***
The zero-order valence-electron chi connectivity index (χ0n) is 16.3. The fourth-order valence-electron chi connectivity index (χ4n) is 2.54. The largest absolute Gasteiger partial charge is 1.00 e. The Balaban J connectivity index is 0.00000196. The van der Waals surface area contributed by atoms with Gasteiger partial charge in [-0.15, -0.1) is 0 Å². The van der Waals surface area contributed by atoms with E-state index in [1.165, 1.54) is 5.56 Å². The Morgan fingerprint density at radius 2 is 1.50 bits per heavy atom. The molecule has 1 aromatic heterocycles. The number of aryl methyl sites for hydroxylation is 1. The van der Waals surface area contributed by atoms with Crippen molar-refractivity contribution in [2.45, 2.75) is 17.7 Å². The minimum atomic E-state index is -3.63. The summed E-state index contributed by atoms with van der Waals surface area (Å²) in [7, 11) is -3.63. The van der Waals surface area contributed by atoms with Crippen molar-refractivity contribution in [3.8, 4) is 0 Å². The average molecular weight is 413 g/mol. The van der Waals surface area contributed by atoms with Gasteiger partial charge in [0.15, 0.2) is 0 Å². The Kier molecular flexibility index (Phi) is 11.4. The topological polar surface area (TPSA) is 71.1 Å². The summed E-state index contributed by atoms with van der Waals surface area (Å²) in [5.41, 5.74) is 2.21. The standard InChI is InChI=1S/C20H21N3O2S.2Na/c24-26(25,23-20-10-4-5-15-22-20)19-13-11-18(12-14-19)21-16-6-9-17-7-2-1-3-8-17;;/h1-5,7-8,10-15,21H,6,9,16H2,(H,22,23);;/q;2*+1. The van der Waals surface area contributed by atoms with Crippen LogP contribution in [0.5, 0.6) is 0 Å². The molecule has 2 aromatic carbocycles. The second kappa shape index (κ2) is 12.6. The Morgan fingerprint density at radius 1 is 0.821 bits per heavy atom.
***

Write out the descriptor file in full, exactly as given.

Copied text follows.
The zero-order valence-electron chi connectivity index (χ0n) is 16.3. The fourth-order valence-electron chi connectivity index (χ4n) is 2.54. The largest absolute Gasteiger partial charge is 1.00 e. The Balaban J connectivity index is 0.00000196. The van der Waals surface area contributed by atoms with Gasteiger partial charge in [-0.15, -0.1) is 0 Å². The van der Waals surface area contributed by atoms with E-state index in [1.165, 1.54) is 5.56 Å². The Morgan fingerprint density at radius 2 is 1.50 bits per heavy atom. The molecule has 1 aromatic heterocycles. The number of aryl methyl sites for hydroxylation is 1. The van der Waals surface area contributed by atoms with Crippen molar-refractivity contribution in [2.45, 2.75) is 17.7 Å². The minimum atomic E-state index is -3.63. The summed E-state index contributed by atoms with van der Waals surface area (Å²) in [7, 11) is -3.63. The van der Waals surface area contributed by atoms with Crippen molar-refractivity contribution in [3.8, 4) is 0 Å². The average molecular weight is 413 g/mol. The van der Waals surface area contributed by atoms with Gasteiger partial charge in [0.15, 0.2) is 0 Å². The Kier molecular flexibility index (Phi) is 11.4. The topological polar surface area (TPSA) is 71.1 Å². The summed E-state index contributed by atoms with van der Waals surface area (Å²) in [5.41, 5.74) is 2.21. The standard InChI is InChI=1S/C20H21N3O2S.2Na/c24-26(25,23-20-10-4-5-15-22-20)19-13-11-18(12-14-19)21-16-6-9-17-7-2-1-3-8-17;;/h1-5,7-8,10-15,21H,6,9,16H2,(H,22,23);;/q;2*+1. The van der Waals surface area contributed by atoms with Crippen LogP contribution in [0.5, 0.6) is 0 Å². The molecule has 2 aromatic carbocycles. The second kappa shape index (κ2) is 12.6. The Morgan fingerprint density at radius 1 is 0.821 bits per heavy atom.